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U.K. Supermarket Pulls Kosher Food Fearing Damage by Protestors

In case the Israel boycott advocates weren’t in the mood to differentiate

Isabel Fattal
August 18, 2014
Empty kosher food shelves at U.K. supermarket Sainsbury's. (Colin J. Appleby/Facebook)
Empty kosher food shelves at U.K. supermarket Sainsbury's. (Colin J. Appleby/Facebook)

This weekend, U.K. supermarket Sainsbury’s stripped its kosher food shelves bare, fearing the products would be damaged by protesters outside the store calling for a ban on Israeli products, the Daily Mail reports. British actor Colin Appleby posted a photo of the Holborn store’s empty shelf on Facebook and Twitter, adding that when asked about the barren section, a staff member told him, “We support Free Gaza.” Many took to social media to denounce the store and call their decision an act of anti-Semitism.

The store’s action came on the same day that demonstrations against the stocking of Israeli food at a Tesco store in Birmingham got out of control, with protestors throwing produce on the ground, causing the store to close for several minutes. Protests for the boycott of Israeli goods have reportedly taken place at other Tesco stores across the U.K. recently as well.

Appleby returned to the store on Saturday evening and reported that the shelf had been restocked and that he was assured the employee who made the Free Gaza comment had been “suitably chastised.” A spokesperson for the supermarket chain, however, told the Daily Mail that there was “no evidence” a staff member made the comment, and insisted that the decision was made to prevent damage to the food. “A decision was taken by a store manager faced with a challenging situation outside the store,” the spokesperson said.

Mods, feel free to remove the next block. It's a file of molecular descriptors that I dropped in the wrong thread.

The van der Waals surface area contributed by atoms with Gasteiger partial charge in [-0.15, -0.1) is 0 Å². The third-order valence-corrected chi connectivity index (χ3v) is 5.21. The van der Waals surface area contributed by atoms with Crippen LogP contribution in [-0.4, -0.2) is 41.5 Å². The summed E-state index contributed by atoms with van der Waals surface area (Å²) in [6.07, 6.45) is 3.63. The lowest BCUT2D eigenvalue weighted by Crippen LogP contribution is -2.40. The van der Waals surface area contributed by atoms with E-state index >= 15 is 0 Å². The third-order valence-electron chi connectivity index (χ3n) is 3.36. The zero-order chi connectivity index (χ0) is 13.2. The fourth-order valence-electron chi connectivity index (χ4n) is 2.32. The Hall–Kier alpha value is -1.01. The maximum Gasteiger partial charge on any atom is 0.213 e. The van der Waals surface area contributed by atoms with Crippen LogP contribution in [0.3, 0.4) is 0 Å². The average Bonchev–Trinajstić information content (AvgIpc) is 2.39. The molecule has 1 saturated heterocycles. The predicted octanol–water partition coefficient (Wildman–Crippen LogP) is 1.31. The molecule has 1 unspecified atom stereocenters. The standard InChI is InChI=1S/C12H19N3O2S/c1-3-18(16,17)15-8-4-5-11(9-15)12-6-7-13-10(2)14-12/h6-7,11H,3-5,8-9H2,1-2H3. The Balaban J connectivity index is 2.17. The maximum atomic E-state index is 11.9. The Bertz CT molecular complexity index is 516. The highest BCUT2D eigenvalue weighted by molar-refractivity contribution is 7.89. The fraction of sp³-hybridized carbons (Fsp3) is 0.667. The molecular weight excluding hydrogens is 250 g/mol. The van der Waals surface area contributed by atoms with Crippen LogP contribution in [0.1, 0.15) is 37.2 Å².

Sainsbury’s released the following statement this morning:

“We would like to apologise for any inconvenience or offence caused. The decision was taken in one store only to move these chilled products to cold storage elsewhere in that store for a short period on Saturday as a precautionary measure during a demonstration close by. They were returned to shelf as soon as was practically possible. Our ambient (store cupboard temperature) kosher range was kept on sale in store throughout. As a non-political organisation, Sainsbury’s would never take such a decision on grounds other than ensuring the quality or safety of our products.”

Isabel Fattal, a former intern at Tablet Magazine, attends Wesleyan University.

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